Manila Bay’s Reclamation Projects: A Good Idea?

Manila Bay’s Reclamation Projects: A Good Idea?

By Denise Ramos


According to the Philippine Reclamation Authority (PRA), 22 reclamation projects are currently planned in Manila Bay and half of them are already underway. Manila’s local government explains that reclamation is needed in order to accommodate the city’s other development projects.

Last year, the PRA also approved Waterfront Manila Premier Development Inc.’s request to avoid regulatory fees and directly embark on its 34.3 billion peso (US$616 million) reclamation project in Manila Bay. This highlights the lax regulations for major corporations, regardless of their environmentally problematic construction projects.

Another major reclamation project is the construction of the new airport. San Miguel Corp. (SMC) has been constructing the New Manila International Airport at the bay, which once completed in 2024, will be the biggest airport in the country. Subsequently, SMC has also been funding the construction of an expressway connecting the airport to the city of Manila.


The Adverse Effects of Reclamation

“My last resort is to tell anyone who wants to buy property on reclaimed land: Make sure you can get damage insurance,” said Kevin Rodolfo, a geologist and professor at the University of Illinois in Chicago. The geologist further clarified that the reclamation projects at the bay could result in numerous environmental problems that might cause fatalities.

One such issue is land subsidence, which could occur due to the immense pressure from the weight of new buildings on the reclaimed land. Based on a 2014 study on the geological hazards of Manila Bay’s reclamation projects, Metro Manila’s coastal areas were found to be sinking by 9 centimeters every year. The coastal areas could eventually show signs of seismically induced liquefaction, where sediments near water act like quicksand. Dramatic storms and earthquake-induced ground shaking would also become more prevalent.

Aside from the long list of safety hazards, reclamation projects also disturb ecosystems, leading to economic disruption.

The environmental repercussions of reclamation projects also have a huge impact on the fisheries industry in the bay, which according to non-government organization Oceana Philippines, accounts, for 67% of Manila Bay’s total economic value.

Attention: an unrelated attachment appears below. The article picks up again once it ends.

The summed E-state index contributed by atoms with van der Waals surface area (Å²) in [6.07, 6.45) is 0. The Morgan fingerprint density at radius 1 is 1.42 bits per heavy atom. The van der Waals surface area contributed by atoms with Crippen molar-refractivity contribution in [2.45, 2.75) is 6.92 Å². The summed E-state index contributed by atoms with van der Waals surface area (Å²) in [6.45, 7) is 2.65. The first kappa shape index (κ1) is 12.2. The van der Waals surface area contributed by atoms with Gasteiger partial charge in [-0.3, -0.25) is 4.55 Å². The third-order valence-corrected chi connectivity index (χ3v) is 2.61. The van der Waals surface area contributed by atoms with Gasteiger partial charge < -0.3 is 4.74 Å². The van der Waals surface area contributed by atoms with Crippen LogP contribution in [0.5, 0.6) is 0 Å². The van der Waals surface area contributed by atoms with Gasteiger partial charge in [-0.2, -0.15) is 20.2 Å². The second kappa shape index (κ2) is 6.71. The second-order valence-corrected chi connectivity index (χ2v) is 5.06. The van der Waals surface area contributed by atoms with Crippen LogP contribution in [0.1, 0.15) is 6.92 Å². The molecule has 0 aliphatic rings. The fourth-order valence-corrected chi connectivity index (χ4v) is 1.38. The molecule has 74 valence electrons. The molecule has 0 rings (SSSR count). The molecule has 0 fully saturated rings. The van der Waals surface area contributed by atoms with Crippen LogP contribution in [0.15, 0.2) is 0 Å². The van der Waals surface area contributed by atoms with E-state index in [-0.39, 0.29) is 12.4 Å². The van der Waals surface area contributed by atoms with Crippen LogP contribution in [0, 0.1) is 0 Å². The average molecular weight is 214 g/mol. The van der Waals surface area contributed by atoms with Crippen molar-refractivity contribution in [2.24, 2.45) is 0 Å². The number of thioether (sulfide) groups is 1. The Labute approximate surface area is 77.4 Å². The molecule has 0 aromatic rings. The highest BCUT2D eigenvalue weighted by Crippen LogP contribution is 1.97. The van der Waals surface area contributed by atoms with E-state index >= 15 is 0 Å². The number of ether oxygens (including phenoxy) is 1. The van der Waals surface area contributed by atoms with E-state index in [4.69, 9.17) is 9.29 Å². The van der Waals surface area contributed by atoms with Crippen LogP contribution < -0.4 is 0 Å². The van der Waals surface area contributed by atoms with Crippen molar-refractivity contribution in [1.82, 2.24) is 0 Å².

Indeed, fishermen working in the bay noticed in recent years that the waters changed from transparent to murky and reddish, raising questions about the conditions of fish populations. They also experienced a decrease in the number of fish caught, threatening the state of the fishing industry and the economic status of Manila Bay.

The pollution brought by these reclamation projects could threaten biodiversity in the nearby area. Contrary to popular belief, reclamation activities do not only harm marine life but also their habitats.

Mangroves are integral to combatting climate change as they absorb much more carbon dioxide than mountain forests. They also provide protection against floodwater. Unfortunately, between 1890 and 2016, a whopping 99% of the mangroves in the bay have been destroyed mostly by environmentally unfriendly behavior. Such a drastic drop in mangroves results in the mass migration of fish and birds, generating a dramatic change in the ecosystem.


Can Rehabilitation and Reclamation Co-Exist in Manila Bay?


The PRA argues that the bay can have both rehabilitation and reclamation, explaining that other regions strategically reclaim land for the greater good. Indeed, cities like New York City and Mumbai perform reclamation to deal with the growing population.

However, most reclamation projects in Manila Bay are considered excessive and unnecessary. For example, the construction of the new airport does not serve the productive purpose of tackling overpopulation or land shortage.

Categorized as an integral biodiversity area by the Department of Environment and Natural Resources (DENR) and other groups, Manila Bay needs to be recognized as a home to not only Filipino people but also an array of animals.

Furthermore, having no set guidelines for approving reclamation projects provides an opportunity for unfair or even corrupt transactions that undermine the gravity of Manila Bay’s environmental issues.

Reclaiming land could help provide more space for settlers but it will definitely cost the lives of many marine species. Consequently, economic industries tied to marine life will be threatened as well.

Instead of reclaiming an already polluted body of water, the government should completely devote itself to fully restoring Manila Bay. It should also focus on effective urban planning to relocate the bay’s informal settlers and ensure that there is not a trace of rubbish floating on Manila Bay waters.

There is only one way to preserve Manila Bay. It is not through continuous seabed abuse, nor is it through lax regulations – it is only through complete rehabilitation.


Back to blog